Feds Close Probe Into 2007-'11 Toyota Camry Hybrid for Power Braking Concerns | Edmunds.com
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Feds Close Probe Into 2007-'11 Toyota Camry Hybrid for Power Braking Concerns


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Just the Facts:
  • The National Highway Traffic Safety Administration closed an investigation into 100,491 2007-'11 Toyota Camry Hybrid cars for power braking concerns after Toyota said it will offer extended warranty coverage to consumers.
  • Federal safety regulators said they reviewed 734 complaints and 864 warranty claims for braking issues in the affected Camry Hybrid.
  • Toyota said it will extend warranty coverage for the brake actuator assembly and skid control unit/brake pedal stroke sensor in 2007-'11 Camry Hybrid cars, NHTSA said.

WASHINGTON — The National Highway Traffic Safety Administration closed an investigation into 100,491 2007-'11 Toyota Camry Hybrid cars for power braking concerns after Toyota said it will offer extended warranty coverage to consumers.

Federal safety regulators said they reviewed 734 complaints and 864 warranty claims for braking issues in the affected Camry Hybrid.

Toyota said it will extend warranty coverage for the brake actuator assembly and skid control unit/brake pedal stroke sensor in 2007-'11 Camry Hybrid cars, NHTSA said.

Toyota's warranty enhancement program covers repairs related to two conditions: Internal malfunctions of the brake actuator assembly and overly sensitive monitoring logic for the brake pedal stroke sensor.

Primary coverage provides warranty enhancement until November 30, 2015, with no mileage limitation.

After the primary coverage period ends, secondary coverage is provided for 10 years or 150,000 miles from the date of first use, whichever occurs first.

Toyota also issued a service campaign on July 10 to replace the brake reservoir tank in the 2007-'11 Camry Hybrid. The new tank will be available until June 30, 2017, but only at an authorized Toyota dealer, NHTSA said.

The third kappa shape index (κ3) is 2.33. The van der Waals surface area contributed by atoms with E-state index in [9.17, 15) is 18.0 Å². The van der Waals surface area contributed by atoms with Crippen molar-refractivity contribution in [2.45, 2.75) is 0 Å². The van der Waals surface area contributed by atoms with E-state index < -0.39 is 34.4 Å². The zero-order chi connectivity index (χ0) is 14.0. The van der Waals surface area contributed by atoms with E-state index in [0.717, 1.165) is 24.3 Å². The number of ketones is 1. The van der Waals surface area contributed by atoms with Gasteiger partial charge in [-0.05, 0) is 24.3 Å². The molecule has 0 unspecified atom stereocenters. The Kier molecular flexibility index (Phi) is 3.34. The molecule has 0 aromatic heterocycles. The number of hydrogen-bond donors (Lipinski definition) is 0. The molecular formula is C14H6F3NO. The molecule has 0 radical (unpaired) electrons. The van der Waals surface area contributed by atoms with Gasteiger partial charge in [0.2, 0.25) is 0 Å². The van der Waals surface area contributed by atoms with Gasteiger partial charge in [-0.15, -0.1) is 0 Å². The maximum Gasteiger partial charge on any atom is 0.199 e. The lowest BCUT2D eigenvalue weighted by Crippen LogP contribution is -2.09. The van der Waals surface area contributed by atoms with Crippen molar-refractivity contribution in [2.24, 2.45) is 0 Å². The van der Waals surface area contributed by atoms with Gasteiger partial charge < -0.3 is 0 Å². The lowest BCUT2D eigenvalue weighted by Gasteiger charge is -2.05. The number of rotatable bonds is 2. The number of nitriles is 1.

"Analysis of the failure data indicate that each condition provides warning prior to any reduction in power-assisted braking, with less than 10 percent of all reports and claims involving diagnostic codes or complaint narratives indicating increased braking effort or reduced brake effectiveness," NHTSA said in its summary of the results of its investigation. "In addition, most of the incidents in which reduced braking assist appears to have occurred involved operation in a reduced assist mode and not a sudden, complete loss of power-assisted braking."

A single crash was linked to the probe and the owner had not addressed the problem for eight months, according to the report.

Less than 1 percent of reports and claims indicated a "complete loss of power-assisted braking" and "this mode requires operation for a significant period of time with multiple audible and visual warnings," NHTSA noted.

Consumers complained about high repair costs exceeding $3,000 in some cases.

Edmunds says: If you own a 2007-'11 Toyota Camry Hybrid, it's best to check in with your dealer regarding extended warranty coverage if you have any braking complaints.

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